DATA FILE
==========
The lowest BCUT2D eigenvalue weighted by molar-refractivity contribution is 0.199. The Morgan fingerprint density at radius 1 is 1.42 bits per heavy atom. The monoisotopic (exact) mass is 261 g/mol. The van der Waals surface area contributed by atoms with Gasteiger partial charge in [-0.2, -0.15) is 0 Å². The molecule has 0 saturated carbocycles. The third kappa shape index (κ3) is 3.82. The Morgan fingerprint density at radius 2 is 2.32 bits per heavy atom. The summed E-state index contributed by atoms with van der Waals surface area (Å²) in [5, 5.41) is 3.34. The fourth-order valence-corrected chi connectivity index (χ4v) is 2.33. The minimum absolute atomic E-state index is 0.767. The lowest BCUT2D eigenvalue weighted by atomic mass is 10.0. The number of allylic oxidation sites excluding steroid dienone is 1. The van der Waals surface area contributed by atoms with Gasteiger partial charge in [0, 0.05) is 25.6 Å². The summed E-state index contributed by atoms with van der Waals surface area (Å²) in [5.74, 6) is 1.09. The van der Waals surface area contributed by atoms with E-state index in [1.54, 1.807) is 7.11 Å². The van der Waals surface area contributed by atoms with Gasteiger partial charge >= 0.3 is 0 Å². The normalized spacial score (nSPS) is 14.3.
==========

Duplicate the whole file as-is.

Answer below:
The lowest BCUT2D eigenvalue weighted by molar-refractivity contribution is 0.199. The Morgan fingerprint density at radius 1 is 1.42 bits per heavy atom. The monoisotopic (exact) mass is 261 g/mol. The van der Waals surface area contributed by atoms with Gasteiger partial charge in [-0.2, -0.15) is 0 Å². The molecule has 0 saturated carbocycles. The third kappa shape index (κ3) is 3.82. The Morgan fingerprint density at radius 2 is 2.32 bits per heavy atom. The summed E-state index contributed by atoms with van der Waals surface area (Å²) in [5, 5.41) is 3.34. The fourth-order valence-corrected chi connectivity index (χ4v) is 2.33. The minimum absolute atomic E-state index is 0.767. The lowest BCUT2D eigenvalue weighted by atomic mass is 10.0. The number of allylic oxidation sites excluding steroid dienone is 1. The van der Waals surface area contributed by atoms with Gasteiger partial charge in [0, 0.05) is 25.6 Å². The summed E-state index contributed by atoms with van der Waals surface area (Å²) in [5.74, 6) is 1.09. The van der Waals surface area contributed by atoms with E-state index in [1.54, 1.807) is 7.11 Å². The van der Waals surface area contributed by atoms with Gasteiger partial charge >= 0.3 is 0 Å². The normalized spacial score (nSPS) is 14.3.